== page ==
Below is a comparison of the two debug options for the FRDM-K64F board with OpenSDAv2. I have used Eclipse with Segger GDB and OpenOCD with CMSIS-DAP.
💡 P&E has provided a OpenSDAv2 firmware at FTF for hands-on-classes using the FRDM-K64F board. As this firmware is (not yet) officially available, I have not compared it in the table below.
|mbed CMSIS-DAP||Segger J-Link OpenSDAV2|
|1. Debug Speed||1.8 kByte/sec||40 KByte/sec|
|2. MSD Bootloader||yes||no|
|3. USB CDC Bridge||yes||yes|
|4. Number of Breakpoints||limited by hardware||(unlimited)|
|5. Open Source||yes||no|
|6. Debug other boards||yes||(no)|
|7. Semihosting||yes (29 bytes/sec)||yes (500 bytes/sec)|
|8. Debug Stepping||fair||fast|
|9. IDE’s||mbed, Keil, IAR, KDS, … (CMSIS-DAP)||CodeWarrior, Eclipse, Keil, IAR, KDS, … (Segger J-Link)|
Comments to the entries above:
- Measured the time from the start of ‘debug’ until reaching main(). The mbed CMSIS-DAP failed for my test application (120 KByte code) and locked constantly my board. Loading smaller applications worked, but would not be comparable (mbed CMSIS-DAP needed 1.7 seconds for launching a 1.5 KByte application). With the MSD bootloader it took 6 secondes (20 KByte/second). In general mbed is expected to be slow as it is using USB HID class for download/debugging which is not fast.
- Segger J-Link firmware has no MSD Bootloader implemented.
- Both have USB-CDC bridge/virtual implemented. I prefer the Segger one because the mbed one needs a special driver, and can only be installed with the board plugged into the host computer.
- mbed is limited to the number of hardware breakpoints (6 for K64F), while Segger offers ‘unlimited’ FLASH breakpoints. The ‘unlimited’ number of breakpoints is sold separately, but available for ‘evaluation’ in the OpenSDA firmware. This feature is essential e.g. for Kinetis-L where there are only two hardware breakpoints.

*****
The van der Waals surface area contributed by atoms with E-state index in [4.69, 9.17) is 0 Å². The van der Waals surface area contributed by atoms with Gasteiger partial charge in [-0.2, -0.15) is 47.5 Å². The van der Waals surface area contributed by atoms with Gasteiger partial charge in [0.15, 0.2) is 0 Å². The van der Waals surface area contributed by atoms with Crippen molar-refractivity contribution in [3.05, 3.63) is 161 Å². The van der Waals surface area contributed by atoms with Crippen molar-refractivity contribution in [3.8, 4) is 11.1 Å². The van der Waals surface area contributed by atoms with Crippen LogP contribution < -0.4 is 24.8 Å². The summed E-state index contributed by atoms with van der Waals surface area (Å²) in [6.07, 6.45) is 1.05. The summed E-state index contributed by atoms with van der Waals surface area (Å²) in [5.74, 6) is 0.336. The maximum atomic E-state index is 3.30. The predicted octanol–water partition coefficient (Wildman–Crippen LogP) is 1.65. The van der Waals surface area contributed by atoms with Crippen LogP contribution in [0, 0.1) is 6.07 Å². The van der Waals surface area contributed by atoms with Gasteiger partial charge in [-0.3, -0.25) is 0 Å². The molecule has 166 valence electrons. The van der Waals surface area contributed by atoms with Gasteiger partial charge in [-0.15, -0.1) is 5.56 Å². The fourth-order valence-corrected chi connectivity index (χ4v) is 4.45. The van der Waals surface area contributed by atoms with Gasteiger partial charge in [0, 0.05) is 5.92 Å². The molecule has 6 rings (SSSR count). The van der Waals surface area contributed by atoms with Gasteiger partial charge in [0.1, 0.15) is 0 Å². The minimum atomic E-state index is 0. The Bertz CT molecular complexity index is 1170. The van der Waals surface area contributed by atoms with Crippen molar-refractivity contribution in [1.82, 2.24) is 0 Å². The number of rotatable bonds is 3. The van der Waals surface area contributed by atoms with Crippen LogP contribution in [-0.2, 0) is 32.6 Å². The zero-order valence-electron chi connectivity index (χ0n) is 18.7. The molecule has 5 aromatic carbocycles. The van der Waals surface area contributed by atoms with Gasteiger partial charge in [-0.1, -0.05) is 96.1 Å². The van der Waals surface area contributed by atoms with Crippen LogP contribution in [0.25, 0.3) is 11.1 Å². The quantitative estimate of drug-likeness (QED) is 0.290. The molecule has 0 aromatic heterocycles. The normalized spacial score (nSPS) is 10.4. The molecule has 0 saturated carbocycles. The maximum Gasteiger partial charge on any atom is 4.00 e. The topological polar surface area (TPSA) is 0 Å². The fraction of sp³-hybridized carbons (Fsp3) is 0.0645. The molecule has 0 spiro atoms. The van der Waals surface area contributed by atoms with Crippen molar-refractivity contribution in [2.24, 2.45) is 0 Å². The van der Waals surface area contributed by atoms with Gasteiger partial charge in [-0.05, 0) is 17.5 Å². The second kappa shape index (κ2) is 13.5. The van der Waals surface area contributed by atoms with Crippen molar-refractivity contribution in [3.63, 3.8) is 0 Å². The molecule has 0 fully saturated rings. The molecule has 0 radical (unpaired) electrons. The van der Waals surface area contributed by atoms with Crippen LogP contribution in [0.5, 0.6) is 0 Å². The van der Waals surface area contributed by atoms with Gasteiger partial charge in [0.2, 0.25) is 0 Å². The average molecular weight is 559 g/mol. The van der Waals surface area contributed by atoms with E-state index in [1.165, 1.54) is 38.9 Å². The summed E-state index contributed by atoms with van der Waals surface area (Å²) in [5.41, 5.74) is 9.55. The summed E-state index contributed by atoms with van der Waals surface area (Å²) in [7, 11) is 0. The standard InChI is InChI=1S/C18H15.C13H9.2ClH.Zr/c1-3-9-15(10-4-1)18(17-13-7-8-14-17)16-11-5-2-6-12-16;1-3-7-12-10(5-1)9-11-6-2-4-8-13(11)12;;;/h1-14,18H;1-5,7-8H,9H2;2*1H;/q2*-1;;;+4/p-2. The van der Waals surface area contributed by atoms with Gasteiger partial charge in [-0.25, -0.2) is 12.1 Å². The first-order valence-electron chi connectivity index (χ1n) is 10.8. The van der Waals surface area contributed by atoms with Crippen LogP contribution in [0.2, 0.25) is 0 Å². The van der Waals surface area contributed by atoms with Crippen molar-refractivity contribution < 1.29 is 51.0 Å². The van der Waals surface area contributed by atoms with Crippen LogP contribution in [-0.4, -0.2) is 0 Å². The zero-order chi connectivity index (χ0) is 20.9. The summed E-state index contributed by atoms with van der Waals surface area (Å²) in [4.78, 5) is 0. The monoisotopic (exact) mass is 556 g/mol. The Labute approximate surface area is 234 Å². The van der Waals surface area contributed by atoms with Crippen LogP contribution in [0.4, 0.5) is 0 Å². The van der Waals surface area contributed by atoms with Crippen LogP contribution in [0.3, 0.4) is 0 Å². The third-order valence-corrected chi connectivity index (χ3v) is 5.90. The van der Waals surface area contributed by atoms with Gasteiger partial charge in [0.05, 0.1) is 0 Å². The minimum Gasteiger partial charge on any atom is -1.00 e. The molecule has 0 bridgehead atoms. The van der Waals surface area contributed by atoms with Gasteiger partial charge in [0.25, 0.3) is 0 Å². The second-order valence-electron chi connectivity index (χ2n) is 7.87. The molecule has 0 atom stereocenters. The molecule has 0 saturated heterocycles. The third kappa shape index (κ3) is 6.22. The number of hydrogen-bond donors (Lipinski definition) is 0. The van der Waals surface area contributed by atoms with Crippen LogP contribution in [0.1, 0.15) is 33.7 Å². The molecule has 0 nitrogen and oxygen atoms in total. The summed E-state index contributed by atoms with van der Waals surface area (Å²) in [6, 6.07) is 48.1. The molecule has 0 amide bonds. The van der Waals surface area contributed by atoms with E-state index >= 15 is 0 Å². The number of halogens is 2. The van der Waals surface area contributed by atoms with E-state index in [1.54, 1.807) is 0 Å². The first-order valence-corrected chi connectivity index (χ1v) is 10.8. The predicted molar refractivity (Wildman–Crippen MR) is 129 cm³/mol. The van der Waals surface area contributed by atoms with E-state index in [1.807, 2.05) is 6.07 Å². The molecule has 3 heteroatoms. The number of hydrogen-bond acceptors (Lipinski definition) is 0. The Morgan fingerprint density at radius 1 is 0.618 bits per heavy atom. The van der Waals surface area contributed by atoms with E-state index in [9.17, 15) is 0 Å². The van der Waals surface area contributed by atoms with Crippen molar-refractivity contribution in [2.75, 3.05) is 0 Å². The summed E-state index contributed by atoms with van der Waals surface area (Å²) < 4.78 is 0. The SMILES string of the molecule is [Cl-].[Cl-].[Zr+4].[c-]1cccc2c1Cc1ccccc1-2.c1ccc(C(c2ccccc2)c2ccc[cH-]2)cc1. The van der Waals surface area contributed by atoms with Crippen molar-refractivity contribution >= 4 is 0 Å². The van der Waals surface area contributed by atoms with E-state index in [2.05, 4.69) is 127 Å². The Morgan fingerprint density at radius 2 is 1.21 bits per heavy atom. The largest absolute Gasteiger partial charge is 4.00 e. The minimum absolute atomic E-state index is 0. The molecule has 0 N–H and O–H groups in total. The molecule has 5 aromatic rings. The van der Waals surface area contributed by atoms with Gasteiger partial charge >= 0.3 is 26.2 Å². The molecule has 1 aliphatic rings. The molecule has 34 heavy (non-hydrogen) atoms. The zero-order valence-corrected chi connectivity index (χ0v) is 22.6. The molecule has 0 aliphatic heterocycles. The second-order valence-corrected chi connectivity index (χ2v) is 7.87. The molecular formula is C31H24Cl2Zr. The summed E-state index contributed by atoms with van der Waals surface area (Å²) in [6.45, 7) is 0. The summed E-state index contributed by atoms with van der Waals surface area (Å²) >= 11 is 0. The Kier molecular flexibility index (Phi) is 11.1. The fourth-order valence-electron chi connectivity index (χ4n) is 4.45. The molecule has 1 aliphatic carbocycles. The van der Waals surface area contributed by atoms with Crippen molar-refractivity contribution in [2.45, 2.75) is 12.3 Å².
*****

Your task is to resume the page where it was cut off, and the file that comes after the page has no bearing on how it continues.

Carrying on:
- mbed is open source, while Segger is closed source.
- The Segger licensing terms forbid to use the firmware to debug an external board (while it would be technically possible). Mbed does not have this limitation.
- Tested with writing 2000 characters using semihosting. Special care needs to be taken as for the mbed case with no debug connection this effectively locked the board.
- Tested with stepping through the code. While with Segger stepping is instantly, with mbed CMSIS-DAP there is a small delay between steps. This is a general reflection how fast the connection is.
- CMSIS-DAP is not supported by CodeWarrior, so for anyone who wants to use CodeWarrior, then the choice is the Segger Firmware. If using the mbed compiler/IDE, as this does not have debugging capabilites, then the mbed CMSIS-DAP firmware is needed as it offers the MSD bootloader. To use CMSIS-DAP with Eclipse on Windows, it needs OpenOCD. However, such an OpenOCD binary is not available (yet).
For anyone interested in serious development with Eclipse and OpenSDAv2, with the availability of the Segger OpenSDAv2 firmware there is finally something which can be used in ‘real’ development: it is fast, easy to use and matches the professional tools Segger provides. mbed and CMSIS-DAP on the other side is just at the beginning of a journey, and very likely will mature and get better over time. mbed has the bonos of open source and that it is pushed by ARM. The Segger firmware lacks the MSD bootloader, but for me this is not a critical item anyway. So as for myself, using mainly Eclipse and CodeWarrior, the Segger J-Link OpenSDAv2 firmware is my choice. Of course until something better shows up 🙂
Happy Seggering 🙂